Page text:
Booner added that they "recognize that the vast majority of travelers are not a threat to the United States. However, we believe that in the wake of Sept. 11, international flights pose a serious national security risk to the United States if carriers do not provide comprehensive and accurate data."
U.S. officials have said 15 of the 19 hijackers whose planes crashed into the World Trade Center and the Pentagon were from Saudi Arabia.
Saudi Arabian Airlines and the Saudi Embassy declined to comment on the new requirement, The Times said. A spokesman for the Saudi Embassy said last month that his country was not in any hurry to sign up for the passenger information system.
WORK, WORK, WORK
Women who work outside the home are still stuck with the bulk of the domestic chores.
But things are not as inequitable as they seem, according to a new study by Grand Valley State University in Grand Rapids, Mich., which found men spend more hours in the marketplace.
Sonia Dalmia, professor of economics at the university's Seidman School of Business, and her class surveyed 700 households in western Michigan to examine time-use patterns by gender.
Ninety percent of the women responding to the survey said they worked outside the home, 58 percent of them full time.
The study found that when considering total time spent working per week, excluding childcare, men work more than women overall -- 58 hours per week compared to 57 hours for women. However, whether men were employed or not, the amount of work they did around the house was about the same -- 12 percent for the unemployed and 13 percent for the employed.
"Women's work is still not valued as much as men's," Dalmia told the Grand Rapids Press.
Another finding was the married women spend more time on household chores than those just living with a significant other, while cohabiting men work less than married men and do more around the house.
And those men with children spend extra time in the workplace rather than at home doing laundry or other household tasks, the survey found.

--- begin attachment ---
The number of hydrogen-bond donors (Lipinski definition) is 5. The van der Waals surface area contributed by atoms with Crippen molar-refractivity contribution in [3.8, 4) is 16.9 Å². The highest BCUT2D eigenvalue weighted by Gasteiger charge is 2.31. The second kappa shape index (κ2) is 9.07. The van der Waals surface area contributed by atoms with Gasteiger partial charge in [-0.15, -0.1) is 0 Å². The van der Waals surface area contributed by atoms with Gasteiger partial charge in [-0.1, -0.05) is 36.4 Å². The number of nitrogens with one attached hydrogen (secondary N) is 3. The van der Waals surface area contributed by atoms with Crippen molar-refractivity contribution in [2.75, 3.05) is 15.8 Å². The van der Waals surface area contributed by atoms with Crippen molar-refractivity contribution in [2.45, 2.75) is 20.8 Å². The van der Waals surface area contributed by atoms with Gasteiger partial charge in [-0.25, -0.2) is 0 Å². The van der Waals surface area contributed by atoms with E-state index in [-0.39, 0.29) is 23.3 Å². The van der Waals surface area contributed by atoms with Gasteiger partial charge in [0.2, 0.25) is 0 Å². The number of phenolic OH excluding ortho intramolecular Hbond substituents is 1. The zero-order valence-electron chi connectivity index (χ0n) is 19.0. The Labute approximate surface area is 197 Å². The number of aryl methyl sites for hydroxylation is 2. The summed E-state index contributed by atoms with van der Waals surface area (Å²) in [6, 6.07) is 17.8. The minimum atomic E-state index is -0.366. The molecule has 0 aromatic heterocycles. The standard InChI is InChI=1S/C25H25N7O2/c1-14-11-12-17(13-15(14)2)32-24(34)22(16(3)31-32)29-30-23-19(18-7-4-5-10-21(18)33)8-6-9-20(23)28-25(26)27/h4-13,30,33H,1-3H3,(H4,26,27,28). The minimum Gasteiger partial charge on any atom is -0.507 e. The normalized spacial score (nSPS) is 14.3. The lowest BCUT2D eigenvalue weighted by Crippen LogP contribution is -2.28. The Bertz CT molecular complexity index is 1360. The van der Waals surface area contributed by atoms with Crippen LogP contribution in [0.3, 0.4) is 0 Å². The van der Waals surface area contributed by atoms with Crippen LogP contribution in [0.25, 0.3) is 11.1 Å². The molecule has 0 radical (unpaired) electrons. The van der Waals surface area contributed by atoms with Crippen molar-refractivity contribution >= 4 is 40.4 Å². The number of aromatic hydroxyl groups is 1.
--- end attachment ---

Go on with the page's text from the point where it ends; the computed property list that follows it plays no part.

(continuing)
Men and women spend just about the same amount of time pursuing leisure activities -- men slightly more than 17 hours a week and women slightly less than 17 hours a week. Bill-paying also was about evenly split.
The study also found that as women's education levels rose, the housework gap between the sexes narrowed. Men typically took on the outdoor chores while women handled the cooking, cleaning and laundry.
A West Coast-based home security system says it is its "patriotic" duty" to "provide valuable products to guard families from a further, very possible terrorist act."
And so www.homefrontsecurity.info, a division of Global Data Supply (GDS), has introduced a complete line of "homefront" protection devices through Frys Electronics, a leading retailer with mega stores in major metropolitan areas in California, Texas, Arizona and Oregon.
They include several models of NBC civilian masks (for adults and youth), NBC filter canisters, Respro protective hood for children, Inpro-infant protector, and communal shelters to protect occupants from all known NBC agents.
The entire home protection products are imported from Israel. GDS says the masks have achieved official recognition and certification by both the Israeli Defense Authorities and the U.S. Army.
"It is patriotic and responsible for businesses to provide valuable products to guard families from a further, very possible terrorist act. For the first time ever, we have introduced the infant and child protector unit in the United States. We are proud that Frys Electronics took the valiant step to offer home protection for their customers through their retail stores," said Patty Gur, CEO of Global Data Supply.